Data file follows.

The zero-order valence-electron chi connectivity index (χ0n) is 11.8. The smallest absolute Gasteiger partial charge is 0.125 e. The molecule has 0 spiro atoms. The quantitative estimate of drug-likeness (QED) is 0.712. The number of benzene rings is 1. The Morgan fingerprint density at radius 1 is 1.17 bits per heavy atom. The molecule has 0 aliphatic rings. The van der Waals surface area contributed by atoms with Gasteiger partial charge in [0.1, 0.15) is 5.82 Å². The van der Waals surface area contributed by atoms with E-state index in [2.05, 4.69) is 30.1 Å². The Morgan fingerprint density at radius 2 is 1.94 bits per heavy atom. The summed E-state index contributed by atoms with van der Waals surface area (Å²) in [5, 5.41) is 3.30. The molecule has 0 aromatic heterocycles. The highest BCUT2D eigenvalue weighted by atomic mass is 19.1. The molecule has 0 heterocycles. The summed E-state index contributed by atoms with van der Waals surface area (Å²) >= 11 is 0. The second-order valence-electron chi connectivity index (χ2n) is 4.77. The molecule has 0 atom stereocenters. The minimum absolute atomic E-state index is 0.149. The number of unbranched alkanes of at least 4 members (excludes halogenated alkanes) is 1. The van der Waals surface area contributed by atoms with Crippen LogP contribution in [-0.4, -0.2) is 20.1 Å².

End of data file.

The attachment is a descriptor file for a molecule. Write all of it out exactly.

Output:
The zero-order valence-electron chi connectivity index (χ0n) is 11.8. The smallest absolute Gasteiger partial charge is 0.125 e. The molecule has 0 spiro atoms. The quantitative estimate of drug-likeness (QED) is 0.712. The number of benzene rings is 1. The Morgan fingerprint density at radius 1 is 1.17 bits per heavy atom. The molecule has 0 aliphatic rings. The van der Waals surface area contributed by atoms with Gasteiger partial charge in [0.1, 0.15) is 5.82 Å². The van der Waals surface area contributed by atoms with E-state index in [2.05, 4.69) is 30.1 Å². The Morgan fingerprint density at radius 2 is 1.94 bits per heavy atom. The summed E-state index contributed by atoms with van der Waals surface area (Å²) in [5, 5.41) is 3.30. The molecule has 0 aromatic heterocycles. The highest BCUT2D eigenvalue weighted by atomic mass is 19.1. The molecule has 0 heterocycles. The summed E-state index contributed by atoms with van der Waals surface area (Å²) >= 11 is 0. The second-order valence-electron chi connectivity index (χ2n) is 4.77. The molecule has 0 atom stereocenters. The minimum absolute atomic E-state index is 0.149. The number of unbranched alkanes of at least 4 members (excludes halogenated alkanes) is 1. The van der Waals surface area contributed by atoms with Crippen LogP contribution in [-0.4, -0.2) is 20.1 Å².